An important part of cooking is always using a sharp knife. A dull knife makes cooking less enjoyable, and is a danger in the kitchen because it makes you push harder while cutting, which could result in an accidental slip. I just learned how to sharpen my own knives using a water stone so I won’t try to explain the process myself here, but I will share the resources I used to learn.
There are two main components to maintaining a sharp knife: sharpening the knife, and honing the knife. Until recently I’ve been taking my knives out to a local store to be sharpened every few months. I decided I wanted to learn how to sharpen my own knives, so I picked up a good starter water stone from Lee Valley: a 1000/4000 grit combination stone.
I did some reading and watched a bunch of videos on youtube until I felt comfortable with the sharpening process. It took some time, but using the water stone I was able to sharpen my knives until they were razor sharp. They went from really dull (it had been a while since I had them sharpened) and not being able to cut through a tomato skin, to being able to cut clean, paper-thin tomato slices, and shave a piece of paper into shreds.
Here’s a good video discussing water stones:
Here’s a good video showing the actual sharpening technique:
This slideshow at Serious Eats has a great step-by-step explanation of the process as well.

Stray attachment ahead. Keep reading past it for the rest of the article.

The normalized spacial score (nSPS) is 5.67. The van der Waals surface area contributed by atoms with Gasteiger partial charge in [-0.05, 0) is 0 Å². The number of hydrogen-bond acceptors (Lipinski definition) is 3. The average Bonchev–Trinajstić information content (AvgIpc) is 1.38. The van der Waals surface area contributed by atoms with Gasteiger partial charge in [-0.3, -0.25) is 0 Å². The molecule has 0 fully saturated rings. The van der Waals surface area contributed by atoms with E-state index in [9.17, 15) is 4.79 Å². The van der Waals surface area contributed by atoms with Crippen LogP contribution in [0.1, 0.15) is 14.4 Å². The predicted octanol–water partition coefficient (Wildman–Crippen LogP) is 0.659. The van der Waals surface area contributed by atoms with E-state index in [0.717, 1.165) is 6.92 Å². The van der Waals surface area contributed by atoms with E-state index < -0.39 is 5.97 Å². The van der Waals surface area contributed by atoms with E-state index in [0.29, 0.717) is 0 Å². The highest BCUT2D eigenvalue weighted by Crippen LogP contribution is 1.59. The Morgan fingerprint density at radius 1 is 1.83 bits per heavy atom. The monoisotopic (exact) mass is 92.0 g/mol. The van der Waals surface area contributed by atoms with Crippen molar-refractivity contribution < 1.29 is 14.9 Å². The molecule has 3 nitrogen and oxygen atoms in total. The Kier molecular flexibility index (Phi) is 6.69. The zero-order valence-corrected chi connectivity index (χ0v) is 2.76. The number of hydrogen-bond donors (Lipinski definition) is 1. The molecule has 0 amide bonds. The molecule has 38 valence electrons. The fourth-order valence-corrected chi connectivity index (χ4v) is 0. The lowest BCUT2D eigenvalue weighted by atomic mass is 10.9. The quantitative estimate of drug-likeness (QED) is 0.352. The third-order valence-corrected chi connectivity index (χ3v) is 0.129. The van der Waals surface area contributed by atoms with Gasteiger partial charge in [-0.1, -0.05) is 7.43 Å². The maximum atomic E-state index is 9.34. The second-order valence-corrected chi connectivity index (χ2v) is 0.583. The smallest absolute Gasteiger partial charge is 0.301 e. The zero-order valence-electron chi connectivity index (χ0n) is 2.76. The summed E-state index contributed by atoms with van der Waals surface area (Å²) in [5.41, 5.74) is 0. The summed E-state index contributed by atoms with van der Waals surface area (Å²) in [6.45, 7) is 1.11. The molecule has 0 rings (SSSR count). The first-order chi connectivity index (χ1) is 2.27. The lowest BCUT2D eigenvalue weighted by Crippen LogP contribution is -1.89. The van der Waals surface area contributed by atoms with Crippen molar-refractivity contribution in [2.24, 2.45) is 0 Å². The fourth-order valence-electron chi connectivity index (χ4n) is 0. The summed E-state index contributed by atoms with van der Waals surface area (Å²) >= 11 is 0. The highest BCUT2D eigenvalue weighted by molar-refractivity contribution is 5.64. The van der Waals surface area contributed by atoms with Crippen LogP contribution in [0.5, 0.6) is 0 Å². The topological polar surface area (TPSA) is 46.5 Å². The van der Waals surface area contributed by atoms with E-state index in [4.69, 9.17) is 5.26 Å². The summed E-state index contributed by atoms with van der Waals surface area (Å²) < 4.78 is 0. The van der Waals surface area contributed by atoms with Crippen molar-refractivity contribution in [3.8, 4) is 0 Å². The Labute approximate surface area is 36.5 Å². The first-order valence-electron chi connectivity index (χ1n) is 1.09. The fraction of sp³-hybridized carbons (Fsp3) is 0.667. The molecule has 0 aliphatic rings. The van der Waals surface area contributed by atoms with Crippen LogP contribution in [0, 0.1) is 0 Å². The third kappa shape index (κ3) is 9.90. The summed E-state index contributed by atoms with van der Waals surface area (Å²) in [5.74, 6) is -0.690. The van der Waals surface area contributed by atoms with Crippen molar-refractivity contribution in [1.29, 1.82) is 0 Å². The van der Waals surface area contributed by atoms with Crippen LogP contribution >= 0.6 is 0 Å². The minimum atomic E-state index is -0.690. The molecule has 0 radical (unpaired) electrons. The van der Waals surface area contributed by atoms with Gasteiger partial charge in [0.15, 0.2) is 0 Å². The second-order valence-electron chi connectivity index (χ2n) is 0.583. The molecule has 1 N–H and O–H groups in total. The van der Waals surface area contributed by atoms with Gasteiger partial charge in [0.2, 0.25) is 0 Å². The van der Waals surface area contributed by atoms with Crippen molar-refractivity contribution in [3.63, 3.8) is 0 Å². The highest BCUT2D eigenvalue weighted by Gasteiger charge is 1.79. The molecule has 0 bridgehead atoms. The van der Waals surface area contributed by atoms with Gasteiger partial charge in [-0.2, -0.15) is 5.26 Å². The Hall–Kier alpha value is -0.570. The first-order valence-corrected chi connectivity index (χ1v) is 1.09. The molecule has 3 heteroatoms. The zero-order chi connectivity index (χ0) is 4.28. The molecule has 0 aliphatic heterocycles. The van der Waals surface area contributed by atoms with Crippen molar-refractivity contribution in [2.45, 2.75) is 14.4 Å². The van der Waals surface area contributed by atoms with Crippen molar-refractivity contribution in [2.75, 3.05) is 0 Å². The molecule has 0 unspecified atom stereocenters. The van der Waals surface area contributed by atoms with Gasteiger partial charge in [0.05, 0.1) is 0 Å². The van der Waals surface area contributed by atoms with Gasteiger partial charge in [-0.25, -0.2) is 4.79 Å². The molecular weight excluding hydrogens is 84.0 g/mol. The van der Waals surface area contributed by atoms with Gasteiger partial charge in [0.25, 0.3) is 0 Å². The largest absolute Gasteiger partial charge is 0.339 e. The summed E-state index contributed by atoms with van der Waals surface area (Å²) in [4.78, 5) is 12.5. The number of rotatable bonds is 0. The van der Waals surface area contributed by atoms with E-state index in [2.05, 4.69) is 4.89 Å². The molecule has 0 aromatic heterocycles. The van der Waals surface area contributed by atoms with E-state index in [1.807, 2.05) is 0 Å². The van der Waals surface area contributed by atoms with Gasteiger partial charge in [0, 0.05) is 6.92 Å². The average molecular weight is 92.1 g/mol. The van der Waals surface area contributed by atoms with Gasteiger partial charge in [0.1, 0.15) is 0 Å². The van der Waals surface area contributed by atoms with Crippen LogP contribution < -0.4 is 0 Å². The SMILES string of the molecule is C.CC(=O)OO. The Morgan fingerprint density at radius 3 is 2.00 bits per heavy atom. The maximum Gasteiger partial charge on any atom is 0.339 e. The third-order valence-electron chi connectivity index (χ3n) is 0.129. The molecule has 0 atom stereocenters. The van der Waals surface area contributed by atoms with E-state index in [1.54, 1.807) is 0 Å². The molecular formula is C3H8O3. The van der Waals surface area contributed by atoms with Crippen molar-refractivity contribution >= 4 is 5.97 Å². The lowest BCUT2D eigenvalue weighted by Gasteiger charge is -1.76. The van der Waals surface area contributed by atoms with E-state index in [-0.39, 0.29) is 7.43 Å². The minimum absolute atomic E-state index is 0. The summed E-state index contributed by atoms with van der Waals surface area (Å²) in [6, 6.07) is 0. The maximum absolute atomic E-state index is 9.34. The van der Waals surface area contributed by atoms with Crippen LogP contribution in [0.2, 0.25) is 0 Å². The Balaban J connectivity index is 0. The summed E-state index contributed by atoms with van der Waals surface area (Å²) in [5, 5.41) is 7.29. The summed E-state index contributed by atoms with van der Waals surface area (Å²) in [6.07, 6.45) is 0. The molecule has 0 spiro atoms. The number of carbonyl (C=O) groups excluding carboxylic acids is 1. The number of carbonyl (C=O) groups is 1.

Once the knife is sharpened, it should be honed at least once a day and more often depending on how much you use it. The edge of the knife will go out of alignment as you use it, and honing it on a steel will keep the edge aligned and sharp.
Here’s a video showing the honing technique:
Now that I’ve learned how to properly sharpen my own knives, I’ll never let them get as dull as they were. Prep has become a lot easier and definitely more enjoyable. The water stone that I bought was about $40 and was a great investment. The sharpening process takes some time and is very repetitive, but it almost becomes like a form of meditation, where you’re only focused on the task of sharpening.
If you don’t already sharpen your own knives, I recommend giving it a try. Start on a cheap knife to practice the technique first before you try to sharpen an expensive one.
On a side note, I’ve got a lot of new content planned for this site, and a goal of writing at least 50 articles this year. So expect a lot more to come – recipes, reviews, and more!